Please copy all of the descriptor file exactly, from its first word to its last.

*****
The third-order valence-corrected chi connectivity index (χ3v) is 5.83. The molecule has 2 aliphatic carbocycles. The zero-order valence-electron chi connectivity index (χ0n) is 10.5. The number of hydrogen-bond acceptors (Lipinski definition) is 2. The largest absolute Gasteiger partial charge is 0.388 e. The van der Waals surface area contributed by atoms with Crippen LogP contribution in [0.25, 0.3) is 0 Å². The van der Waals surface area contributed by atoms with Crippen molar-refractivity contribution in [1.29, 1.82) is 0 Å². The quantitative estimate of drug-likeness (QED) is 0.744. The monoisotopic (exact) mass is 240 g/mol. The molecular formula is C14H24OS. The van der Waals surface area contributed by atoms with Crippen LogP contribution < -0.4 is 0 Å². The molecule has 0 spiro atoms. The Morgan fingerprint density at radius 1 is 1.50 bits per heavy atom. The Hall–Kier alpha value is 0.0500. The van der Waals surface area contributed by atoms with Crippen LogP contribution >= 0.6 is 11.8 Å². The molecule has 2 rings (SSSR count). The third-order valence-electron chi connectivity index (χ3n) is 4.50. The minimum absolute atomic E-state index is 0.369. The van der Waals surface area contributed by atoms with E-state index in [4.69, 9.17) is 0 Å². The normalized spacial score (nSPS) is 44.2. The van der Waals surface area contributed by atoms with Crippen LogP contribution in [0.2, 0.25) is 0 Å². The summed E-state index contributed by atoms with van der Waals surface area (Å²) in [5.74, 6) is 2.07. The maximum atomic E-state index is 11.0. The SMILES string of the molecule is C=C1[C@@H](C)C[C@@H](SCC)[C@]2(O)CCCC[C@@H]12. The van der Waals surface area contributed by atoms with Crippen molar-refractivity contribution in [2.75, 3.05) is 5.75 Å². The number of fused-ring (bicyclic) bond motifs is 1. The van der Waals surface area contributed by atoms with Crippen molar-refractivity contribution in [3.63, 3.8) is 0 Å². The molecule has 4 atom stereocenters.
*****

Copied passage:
The third-order valence-corrected chi connectivity index (χ3v) is 5.83. The molecule has 2 aliphatic carbocycles. The zero-order valence-electron chi connectivity index (χ0n) is 10.5. The number of hydrogen-bond acceptors (Lipinski definition) is 2. The largest absolute Gasteiger partial charge is 0.388 e. The van der Waals surface area contributed by atoms with Crippen LogP contribution in [0.25, 0.3) is 0 Å². The van der Waals surface area contributed by atoms with Crippen molar-refractivity contribution in [1.29, 1.82) is 0 Å². The quantitative estimate of drug-likeness (QED) is 0.744. The monoisotopic (exact) mass is 240 g/mol. The molecular formula is C14H24OS. The van der Waals surface area contributed by atoms with Crippen LogP contribution < -0.4 is 0 Å². The molecule has 0 spiro atoms. The Morgan fingerprint density at radius 1 is 1.50 bits per heavy atom. The Hall–Kier alpha value is 0.0500. The van der Waals surface area contributed by atoms with Crippen LogP contribution >= 0.6 is 11.8 Å². The molecule has 2 rings (SSSR count). The third-order valence-electron chi connectivity index (χ3n) is 4.50. The minimum absolute atomic E-state index is 0.369. The van der Waals surface area contributed by atoms with E-state index in [4.69, 9.17) is 0 Å². The normalized spacial score (nSPS) is 44.2. The van der Waals surface area contributed by atoms with Crippen LogP contribution in [0.2, 0.25) is 0 Å². The summed E-state index contributed by atoms with van der Waals surface area (Å²) in [5.74, 6) is 2.07. The maximum atomic E-state index is 11.0. The SMILES string of the molecule is C=C1[C@@H](C)C[C@@H](SCC)[C@]2(O)CCCC[C@@H]12. The van der Waals surface area contributed by atoms with Crippen molar-refractivity contribution in [2.75, 3.05) is 5.75 Å². The number of fused-ring (bicyclic) bond motifs is 1. The van der Waals surface area contributed by atoms with Crippen molar-refractivity contribution in [3.63, 3.8) is 0 Å². The molecule has 4 atom stereocenters.